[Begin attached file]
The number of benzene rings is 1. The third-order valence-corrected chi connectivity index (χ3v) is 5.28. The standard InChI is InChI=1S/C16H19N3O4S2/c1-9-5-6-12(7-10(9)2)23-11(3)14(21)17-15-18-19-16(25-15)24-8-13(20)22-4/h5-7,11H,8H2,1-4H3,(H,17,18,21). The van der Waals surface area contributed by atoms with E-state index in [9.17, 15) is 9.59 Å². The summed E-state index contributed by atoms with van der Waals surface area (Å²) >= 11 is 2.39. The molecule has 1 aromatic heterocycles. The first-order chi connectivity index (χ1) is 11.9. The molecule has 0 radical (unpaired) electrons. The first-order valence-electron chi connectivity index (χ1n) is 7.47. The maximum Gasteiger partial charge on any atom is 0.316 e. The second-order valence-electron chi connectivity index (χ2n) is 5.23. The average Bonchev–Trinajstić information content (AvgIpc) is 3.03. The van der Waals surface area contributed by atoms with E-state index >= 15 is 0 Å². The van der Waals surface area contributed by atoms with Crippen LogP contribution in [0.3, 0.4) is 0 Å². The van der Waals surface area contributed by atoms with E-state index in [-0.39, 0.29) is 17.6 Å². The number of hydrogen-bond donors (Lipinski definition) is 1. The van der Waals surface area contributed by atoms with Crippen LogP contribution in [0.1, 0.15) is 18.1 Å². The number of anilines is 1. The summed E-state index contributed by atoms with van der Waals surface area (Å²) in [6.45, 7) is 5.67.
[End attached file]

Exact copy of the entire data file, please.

The number of benzene rings is 1. The third-order valence-corrected chi connectivity index (χ3v) is 5.28. The standard InChI is InChI=1S/C16H19N3O4S2/c1-9-5-6-12(7-10(9)2)23-11(3)14(21)17-15-18-19-16(25-15)24-8-13(20)22-4/h5-7,11H,8H2,1-4H3,(H,17,18,21). The van der Waals surface area contributed by atoms with E-state index in [9.17, 15) is 9.59 Å². The summed E-state index contributed by atoms with van der Waals surface area (Å²) >= 11 is 2.39. The molecule has 1 aromatic heterocycles. The first-order chi connectivity index (χ1) is 11.9. The molecule has 0 radical (unpaired) electrons. The first-order valence-electron chi connectivity index (χ1n) is 7.47. The maximum Gasteiger partial charge on any atom is 0.316 e. The second-order valence-electron chi connectivity index (χ2n) is 5.23. The average Bonchev–Trinajstić information content (AvgIpc) is 3.03. The van der Waals surface area contributed by atoms with E-state index >= 15 is 0 Å². The van der Waals surface area contributed by atoms with Crippen LogP contribution in [0.3, 0.4) is 0 Å². The van der Waals surface area contributed by atoms with E-state index in [-0.39, 0.29) is 17.6 Å². The number of hydrogen-bond donors (Lipinski definition) is 1. The van der Waals surface area contributed by atoms with Crippen LogP contribution in [0.1, 0.15) is 18.1 Å². The number of anilines is 1. The summed E-state index contributed by atoms with van der Waals surface area (Å²) in [6.45, 7) is 5.67.